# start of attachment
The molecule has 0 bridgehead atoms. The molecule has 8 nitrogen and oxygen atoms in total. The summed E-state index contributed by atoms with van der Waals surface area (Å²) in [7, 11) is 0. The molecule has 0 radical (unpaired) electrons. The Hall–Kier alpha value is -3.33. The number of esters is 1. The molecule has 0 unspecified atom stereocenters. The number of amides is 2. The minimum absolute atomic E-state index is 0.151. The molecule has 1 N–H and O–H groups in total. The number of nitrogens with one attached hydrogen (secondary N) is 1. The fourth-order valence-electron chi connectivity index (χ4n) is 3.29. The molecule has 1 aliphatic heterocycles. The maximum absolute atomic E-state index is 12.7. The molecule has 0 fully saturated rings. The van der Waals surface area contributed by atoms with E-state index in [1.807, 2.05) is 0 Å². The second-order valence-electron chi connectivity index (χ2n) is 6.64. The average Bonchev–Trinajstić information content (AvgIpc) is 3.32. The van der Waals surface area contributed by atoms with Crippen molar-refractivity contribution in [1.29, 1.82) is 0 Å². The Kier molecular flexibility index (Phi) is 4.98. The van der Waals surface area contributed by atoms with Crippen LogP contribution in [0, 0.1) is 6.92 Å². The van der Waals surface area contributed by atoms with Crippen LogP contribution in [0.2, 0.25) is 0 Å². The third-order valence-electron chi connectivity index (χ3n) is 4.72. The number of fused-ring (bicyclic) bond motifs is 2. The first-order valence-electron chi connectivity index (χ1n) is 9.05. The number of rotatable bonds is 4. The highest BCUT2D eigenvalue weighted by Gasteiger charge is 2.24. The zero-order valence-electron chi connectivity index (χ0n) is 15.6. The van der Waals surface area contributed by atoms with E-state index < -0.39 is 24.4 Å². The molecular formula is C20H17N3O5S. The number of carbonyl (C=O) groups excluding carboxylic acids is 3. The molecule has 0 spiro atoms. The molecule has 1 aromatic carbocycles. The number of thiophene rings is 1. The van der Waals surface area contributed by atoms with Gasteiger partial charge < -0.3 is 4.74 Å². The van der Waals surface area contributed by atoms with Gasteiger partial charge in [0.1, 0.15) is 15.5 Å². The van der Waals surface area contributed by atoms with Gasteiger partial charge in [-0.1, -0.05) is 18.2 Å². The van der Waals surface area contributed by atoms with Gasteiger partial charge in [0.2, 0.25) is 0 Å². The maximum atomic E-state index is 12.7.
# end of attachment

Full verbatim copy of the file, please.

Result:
The molecule has 0 bridgehead atoms. The molecule has 8 nitrogen and oxygen atoms in total. The summed E-state index contributed by atoms with van der Waals surface area (Å²) in [7, 11) is 0. The molecule has 0 radical (unpaired) electrons. The Hall–Kier alpha value is -3.33. The number of esters is 1. The molecule has 0 unspecified atom stereocenters. The number of amides is 2. The minimum absolute atomic E-state index is 0.151. The molecule has 1 N–H and O–H groups in total. The number of nitrogens with one attached hydrogen (secondary N) is 1. The fourth-order valence-electron chi connectivity index (χ4n) is 3.29. The molecule has 1 aliphatic heterocycles. The maximum absolute atomic E-state index is 12.7. The molecule has 0 fully saturated rings. The van der Waals surface area contributed by atoms with E-state index in [1.807, 2.05) is 0 Å². The second-order valence-electron chi connectivity index (χ2n) is 6.64. The average Bonchev–Trinajstić information content (AvgIpc) is 3.32. The van der Waals surface area contributed by atoms with Crippen molar-refractivity contribution in [1.29, 1.82) is 0 Å². The Kier molecular flexibility index (Phi) is 4.98. The van der Waals surface area contributed by atoms with Crippen LogP contribution in [0, 0.1) is 6.92 Å². The van der Waals surface area contributed by atoms with Crippen LogP contribution in [0.2, 0.25) is 0 Å². The third-order valence-electron chi connectivity index (χ3n) is 4.72. The number of fused-ring (bicyclic) bond motifs is 2. The first-order valence-electron chi connectivity index (χ1n) is 9.05. The number of rotatable bonds is 4. The highest BCUT2D eigenvalue weighted by Gasteiger charge is 2.24. The zero-order valence-electron chi connectivity index (χ0n) is 15.6. The van der Waals surface area contributed by atoms with E-state index < -0.39 is 24.4 Å². The molecular formula is C20H17N3O5S. The number of carbonyl (C=O) groups excluding carboxylic acids is 3. The molecule has 0 spiro atoms. The molecule has 1 aromatic carbocycles. The number of thiophene rings is 1. The van der Waals surface area contributed by atoms with Gasteiger partial charge < -0.3 is 4.74 Å². The van der Waals surface area contributed by atoms with Gasteiger partial charge in [0.1, 0.15) is 15.5 Å². The van der Waals surface area contributed by atoms with Gasteiger partial charge in [-0.1, -0.05) is 18.2 Å². The van der Waals surface area contributed by atoms with Gasteiger partial charge in [0.2, 0.25) is 0 Å². The maximum atomic E-state index is 12.7.